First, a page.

Terry Murphy, director of the John Lewis [IRDX RJLW] National Distribution Centre (NDC), described the retailer’s approach to Black Friday at IRX 2017. Here are his key points.
The changing shape of Black Friday, and peak trading
Black Friday became an event for John Lewis, an Elite retailer in IRUK Top500 research, back in 2014, after awareness of the date started in 2013. Demand started to focus demand into sharper peaks, with more significant ‘events’. “Previously we thought Christmas was a gradual event,” said Murphy. “Black Friday has put an artificial spike in before Christmas that was spikier than anything else.” The OMG moment, he says, came in 2015, when there were three peaks before Christmas. The following year, “we planned the living daylights out of peak 2016.” One key challenge, says Murphy, is around price matching, as the retailer keeps to its ‘never knowingly undersold’ promise. “When other bricks and clicks retailers reduce a price on a tablet or a wireless speaker for Black Friday we have to price match it. The team works right through the night on Black Friday looking at the competition so we can price match – in 2016 we saw thousands of Sonos wireless speakers pumping through.” In 2016, more than half a million items were shipped on Black Friday, but the peak packing day is Cyber Monday. The busiest hour for Clearance was between 6pm and 7p on Christmas Eve, and on Christmas Day at 3pm there’s a conference call to discuss the day’s trading and look at the pent-up demand for Boxing Day.
Planning the event of the year
Planning for Black Friday starts on Black Friday the year before, says Murphy. That’s when the John Lewis logistics team asks how it would respond next year in the light of the current year’s experience. Every year there’s still a great deal of uncertainty about what it will bring, especially since around 70% of online demand in Christmas week is for ‘tomorrow’. “But we will plan Black Friday throughout the year because it’s the spikiest spike we’ve ever seen. We plan obsessively,” he says. That includes giving staff time off in September and October but then being fully staffed, with additional agency staff, in time for Black Friday. “The great thing is that Black Friday for us is our exam question. That’s the bit where it’s almost a case of well you can probably manage from Feb to Oct, not with your eyes shut but maybe blinking. When it gets to Black Friday if you’re a supply chain professional that’s what you live for. It is exciting, and exhilarating, and frightening. Our partners love the buzz of it and really want to deliver.” That said, it’s hard to predict demand.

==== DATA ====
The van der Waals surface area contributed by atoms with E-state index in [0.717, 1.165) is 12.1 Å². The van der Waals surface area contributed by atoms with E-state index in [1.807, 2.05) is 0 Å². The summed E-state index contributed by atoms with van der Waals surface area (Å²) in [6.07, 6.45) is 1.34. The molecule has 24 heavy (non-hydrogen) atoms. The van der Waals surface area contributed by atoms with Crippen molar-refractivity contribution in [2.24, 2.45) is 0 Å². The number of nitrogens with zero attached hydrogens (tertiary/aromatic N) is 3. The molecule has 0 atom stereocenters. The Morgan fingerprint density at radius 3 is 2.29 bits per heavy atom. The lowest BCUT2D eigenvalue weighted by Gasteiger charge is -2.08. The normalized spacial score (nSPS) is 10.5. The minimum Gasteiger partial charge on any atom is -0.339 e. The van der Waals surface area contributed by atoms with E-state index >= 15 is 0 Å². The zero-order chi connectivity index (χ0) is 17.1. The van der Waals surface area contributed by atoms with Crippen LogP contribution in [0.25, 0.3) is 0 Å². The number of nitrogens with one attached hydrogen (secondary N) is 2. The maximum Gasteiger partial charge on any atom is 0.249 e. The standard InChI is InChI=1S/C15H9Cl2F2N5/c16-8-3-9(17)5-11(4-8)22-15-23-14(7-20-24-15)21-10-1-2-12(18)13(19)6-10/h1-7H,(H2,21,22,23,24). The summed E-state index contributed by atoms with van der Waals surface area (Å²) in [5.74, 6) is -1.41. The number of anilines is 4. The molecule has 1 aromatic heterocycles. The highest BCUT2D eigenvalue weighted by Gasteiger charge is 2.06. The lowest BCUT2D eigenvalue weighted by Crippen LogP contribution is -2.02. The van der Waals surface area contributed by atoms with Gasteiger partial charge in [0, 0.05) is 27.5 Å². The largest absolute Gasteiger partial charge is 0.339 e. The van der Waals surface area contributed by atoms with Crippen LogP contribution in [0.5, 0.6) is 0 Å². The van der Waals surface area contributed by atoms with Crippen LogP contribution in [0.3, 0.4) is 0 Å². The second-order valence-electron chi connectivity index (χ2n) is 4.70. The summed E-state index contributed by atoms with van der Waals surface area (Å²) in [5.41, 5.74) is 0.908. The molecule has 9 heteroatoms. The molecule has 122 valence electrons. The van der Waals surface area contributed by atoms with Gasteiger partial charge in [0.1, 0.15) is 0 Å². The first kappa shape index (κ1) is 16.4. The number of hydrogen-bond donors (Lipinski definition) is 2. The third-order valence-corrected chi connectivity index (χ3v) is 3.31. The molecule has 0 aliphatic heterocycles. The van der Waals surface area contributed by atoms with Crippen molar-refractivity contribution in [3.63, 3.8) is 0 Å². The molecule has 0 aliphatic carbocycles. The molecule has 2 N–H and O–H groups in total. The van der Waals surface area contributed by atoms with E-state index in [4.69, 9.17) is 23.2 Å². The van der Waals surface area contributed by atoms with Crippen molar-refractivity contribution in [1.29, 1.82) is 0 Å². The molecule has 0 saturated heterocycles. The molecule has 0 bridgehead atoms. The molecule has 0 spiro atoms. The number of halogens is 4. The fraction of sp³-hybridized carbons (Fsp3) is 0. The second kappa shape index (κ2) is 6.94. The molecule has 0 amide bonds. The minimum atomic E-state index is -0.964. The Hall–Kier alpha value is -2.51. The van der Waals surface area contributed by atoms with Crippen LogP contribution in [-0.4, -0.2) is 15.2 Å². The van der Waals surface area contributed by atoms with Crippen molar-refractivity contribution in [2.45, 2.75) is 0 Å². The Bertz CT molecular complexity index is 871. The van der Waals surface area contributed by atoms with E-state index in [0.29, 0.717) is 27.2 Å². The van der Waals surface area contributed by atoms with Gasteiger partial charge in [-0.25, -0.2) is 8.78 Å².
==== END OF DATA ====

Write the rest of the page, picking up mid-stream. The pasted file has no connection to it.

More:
Last year was the year that John Lewis consolidated distribution facilities into automated, centralised warehousing in Milton Keynes into which it invested £150m. As a result, says Murphy, “peak 2016 was the first time we tested a lot of the facilities, kit and software.” He added: “We’ve had to invest considerably… but you can’t just invest for Black Friday, even though some kit is only used for that day.” He says operational alignment is key to making it all work: if some parts of the pipeline can deal with half a million units a day, then all parts have to, in order to avoid bottlenecks. “We have to make sure the right products are across distribution centres in order to avoid spikes and bottlenecks. As far as we can we need to understand which products are ordered with other products. It’s about operational alignment, the intelligence, understanding the ‘what ifs’, the contingency.”
Reemergence of the store
Black Friday has been all about online in the last couple of years – but Terry Murphy predicts the store will become an important part of the event in years to come. He believes that will happen with the growth of ecommerce in the business, which is expected to reach 50% of its sales by 2020 at the latest, and with the rise of click and collect, already the most popular way for its customers to take delivery of ecommerce orders. “We know a significant proportion of transactions involve a shop,” he said, “and we know a lot of people buy something to match or an accessory in shop, while others try it on in shop and order online. Black Friday has been less impactful in shops in the last two years but I think that will come back as people want to test and try things.”